** Note that with this equation, the reported square footage on the listing sheet can be falsely inflated (its not usually deflated) to include finished basements, for example. The only way around this so that you are truly comparing apples to apples is to use the town’s public record for square footage, but even then this number can be out of date.

 *** This requires you to assume various prices to build/renovate which aren’t necessarily correct. For instance, if the seller renovated the kitchen, you could value that at a cost of $50,000 or $80,000 (or even more). And depending on which number you chose, your pricing answer would be very different.

Buying a Home: The 3 Do’s of Putting in an Offer


So after months of researching, assessing and looking, you’ve finally found it – the home you want to buy. And now that you’ve found it, you need to strategize about how to successfully purchase it while not overpaying for it. This can be a tricky process, but if you keep these 3 essential Do’s in mind while journeying down the offer road, your path should be smoother and easier (fingers crossed):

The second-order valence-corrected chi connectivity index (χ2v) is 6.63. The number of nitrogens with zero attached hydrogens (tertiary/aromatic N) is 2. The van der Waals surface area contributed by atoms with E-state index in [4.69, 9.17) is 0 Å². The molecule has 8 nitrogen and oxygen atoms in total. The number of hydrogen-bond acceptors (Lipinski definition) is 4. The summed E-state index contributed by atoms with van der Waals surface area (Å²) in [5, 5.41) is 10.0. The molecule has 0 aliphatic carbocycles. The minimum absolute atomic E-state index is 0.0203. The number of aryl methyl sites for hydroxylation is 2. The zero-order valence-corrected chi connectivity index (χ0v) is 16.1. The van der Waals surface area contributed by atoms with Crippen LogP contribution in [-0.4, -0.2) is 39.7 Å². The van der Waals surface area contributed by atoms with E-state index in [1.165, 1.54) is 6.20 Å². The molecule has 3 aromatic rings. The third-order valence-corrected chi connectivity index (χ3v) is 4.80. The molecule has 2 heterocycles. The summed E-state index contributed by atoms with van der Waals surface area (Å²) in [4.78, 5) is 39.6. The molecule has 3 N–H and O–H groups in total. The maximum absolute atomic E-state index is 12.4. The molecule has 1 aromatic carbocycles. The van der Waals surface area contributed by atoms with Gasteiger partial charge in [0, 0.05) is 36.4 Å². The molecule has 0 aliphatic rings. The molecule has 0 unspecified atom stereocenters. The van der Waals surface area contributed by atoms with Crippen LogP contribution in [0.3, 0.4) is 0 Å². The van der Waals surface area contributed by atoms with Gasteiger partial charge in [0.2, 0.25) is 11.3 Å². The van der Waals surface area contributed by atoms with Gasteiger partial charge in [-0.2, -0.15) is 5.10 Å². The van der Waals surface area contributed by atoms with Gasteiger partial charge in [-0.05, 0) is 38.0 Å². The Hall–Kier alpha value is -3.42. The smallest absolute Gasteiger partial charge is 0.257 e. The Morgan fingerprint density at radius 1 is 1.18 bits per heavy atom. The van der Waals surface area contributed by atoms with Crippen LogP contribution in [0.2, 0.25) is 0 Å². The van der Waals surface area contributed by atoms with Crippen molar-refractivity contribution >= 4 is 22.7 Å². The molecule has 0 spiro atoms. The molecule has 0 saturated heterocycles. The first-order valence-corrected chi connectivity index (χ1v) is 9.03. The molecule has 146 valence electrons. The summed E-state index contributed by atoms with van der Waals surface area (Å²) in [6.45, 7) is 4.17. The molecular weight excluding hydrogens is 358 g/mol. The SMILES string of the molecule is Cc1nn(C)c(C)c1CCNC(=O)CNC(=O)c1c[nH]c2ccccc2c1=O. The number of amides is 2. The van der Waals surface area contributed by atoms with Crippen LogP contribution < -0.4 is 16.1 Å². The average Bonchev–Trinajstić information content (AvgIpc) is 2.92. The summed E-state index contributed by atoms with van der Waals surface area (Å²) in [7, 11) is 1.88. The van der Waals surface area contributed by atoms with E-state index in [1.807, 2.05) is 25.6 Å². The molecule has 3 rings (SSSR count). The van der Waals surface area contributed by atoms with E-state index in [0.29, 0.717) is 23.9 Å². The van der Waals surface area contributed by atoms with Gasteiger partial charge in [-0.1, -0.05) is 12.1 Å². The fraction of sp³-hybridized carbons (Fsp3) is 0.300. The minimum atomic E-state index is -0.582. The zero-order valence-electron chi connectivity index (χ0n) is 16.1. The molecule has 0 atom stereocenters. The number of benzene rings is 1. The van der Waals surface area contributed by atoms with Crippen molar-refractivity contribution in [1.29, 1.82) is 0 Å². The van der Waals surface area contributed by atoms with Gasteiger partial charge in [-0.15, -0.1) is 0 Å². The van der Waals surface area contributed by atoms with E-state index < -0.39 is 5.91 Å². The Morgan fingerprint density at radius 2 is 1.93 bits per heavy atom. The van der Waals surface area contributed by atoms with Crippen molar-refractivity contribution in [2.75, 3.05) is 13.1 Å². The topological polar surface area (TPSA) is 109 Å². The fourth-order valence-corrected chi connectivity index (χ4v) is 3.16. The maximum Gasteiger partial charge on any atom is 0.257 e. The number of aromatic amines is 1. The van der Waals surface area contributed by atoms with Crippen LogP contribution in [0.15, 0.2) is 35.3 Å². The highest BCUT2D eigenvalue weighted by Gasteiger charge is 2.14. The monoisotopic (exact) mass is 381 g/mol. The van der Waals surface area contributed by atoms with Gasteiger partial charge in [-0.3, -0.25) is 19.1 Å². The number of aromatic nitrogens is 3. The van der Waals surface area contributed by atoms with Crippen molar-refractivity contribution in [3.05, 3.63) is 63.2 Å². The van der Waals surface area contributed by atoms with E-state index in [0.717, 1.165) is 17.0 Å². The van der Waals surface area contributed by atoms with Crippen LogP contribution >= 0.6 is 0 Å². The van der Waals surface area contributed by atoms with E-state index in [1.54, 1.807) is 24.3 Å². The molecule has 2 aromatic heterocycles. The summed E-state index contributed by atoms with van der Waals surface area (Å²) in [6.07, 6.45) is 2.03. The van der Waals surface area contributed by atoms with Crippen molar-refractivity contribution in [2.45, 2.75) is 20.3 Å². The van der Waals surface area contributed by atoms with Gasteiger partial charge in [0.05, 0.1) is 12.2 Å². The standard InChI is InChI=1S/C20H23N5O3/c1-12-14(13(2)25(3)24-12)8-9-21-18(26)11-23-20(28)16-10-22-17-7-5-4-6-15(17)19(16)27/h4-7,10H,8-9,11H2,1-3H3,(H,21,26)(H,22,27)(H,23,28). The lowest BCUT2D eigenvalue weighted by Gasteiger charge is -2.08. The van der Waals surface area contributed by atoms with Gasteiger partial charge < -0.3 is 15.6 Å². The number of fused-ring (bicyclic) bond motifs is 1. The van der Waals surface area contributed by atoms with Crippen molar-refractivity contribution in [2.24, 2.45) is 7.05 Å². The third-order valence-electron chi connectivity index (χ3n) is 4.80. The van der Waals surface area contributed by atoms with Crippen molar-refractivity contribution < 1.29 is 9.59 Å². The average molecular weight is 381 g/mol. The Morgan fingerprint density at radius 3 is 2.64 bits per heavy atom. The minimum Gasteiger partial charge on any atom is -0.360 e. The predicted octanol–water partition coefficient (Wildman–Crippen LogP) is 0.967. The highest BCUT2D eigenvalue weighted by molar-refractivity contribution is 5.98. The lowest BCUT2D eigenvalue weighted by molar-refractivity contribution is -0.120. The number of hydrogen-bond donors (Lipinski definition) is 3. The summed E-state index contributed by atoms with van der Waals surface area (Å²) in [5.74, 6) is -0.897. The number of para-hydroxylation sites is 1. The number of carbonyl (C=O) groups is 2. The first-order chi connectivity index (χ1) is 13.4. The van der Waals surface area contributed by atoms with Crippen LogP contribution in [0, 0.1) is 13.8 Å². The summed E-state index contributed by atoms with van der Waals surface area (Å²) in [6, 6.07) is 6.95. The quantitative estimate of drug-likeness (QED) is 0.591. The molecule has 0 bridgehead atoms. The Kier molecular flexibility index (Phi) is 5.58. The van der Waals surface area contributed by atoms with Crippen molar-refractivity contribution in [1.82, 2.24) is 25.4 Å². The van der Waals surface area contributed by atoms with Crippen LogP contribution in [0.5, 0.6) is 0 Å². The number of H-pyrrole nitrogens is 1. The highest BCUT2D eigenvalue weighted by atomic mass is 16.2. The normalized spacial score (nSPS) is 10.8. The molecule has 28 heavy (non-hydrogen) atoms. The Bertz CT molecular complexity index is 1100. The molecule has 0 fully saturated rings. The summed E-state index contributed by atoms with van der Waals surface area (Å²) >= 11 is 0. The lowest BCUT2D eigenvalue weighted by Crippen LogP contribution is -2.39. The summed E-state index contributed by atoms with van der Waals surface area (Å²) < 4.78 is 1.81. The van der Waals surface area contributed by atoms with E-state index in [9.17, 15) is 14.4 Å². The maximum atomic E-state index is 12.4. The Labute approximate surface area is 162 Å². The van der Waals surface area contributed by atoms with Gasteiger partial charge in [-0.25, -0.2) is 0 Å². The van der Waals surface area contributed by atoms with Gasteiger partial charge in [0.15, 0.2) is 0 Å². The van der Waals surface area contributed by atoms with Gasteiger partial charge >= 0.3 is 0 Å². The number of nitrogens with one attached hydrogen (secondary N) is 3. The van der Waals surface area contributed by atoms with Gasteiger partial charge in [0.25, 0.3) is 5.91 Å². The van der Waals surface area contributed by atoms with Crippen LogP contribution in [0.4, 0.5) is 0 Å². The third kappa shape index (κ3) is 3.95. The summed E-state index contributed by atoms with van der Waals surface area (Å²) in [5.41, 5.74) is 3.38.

1. Do make your initial offer as high as you can. In other words, as much as possible – do not lowball. It’s crucial that you start the negotiation in a positive way – it will influence the rest of the process. Starting off on the wrong foot will have dire consequences. I’m not suggesting that you overpay for a house or start the offer at a price with which you are uncomfortable; just remember in the back of your mind how important and significant your initial offer is. It will influence the rest of the entire negotiation, interactions and process, which as you know, can take months from start to finish….

2. Do talk about your love of the house. In other words, don’t trash the house in an attempt to justify your initial offer price. Focus on the positives instead of the negatives. Of course, you may need to mention some of the work that you’ll have to do or the drawbacks to the house to explain your price, but do this as politely, gingerly and lightly as possible. I can guarantee you that a seller won’t want to sell his house to someone who talks endlessly about the flaws and shortcomings of his home.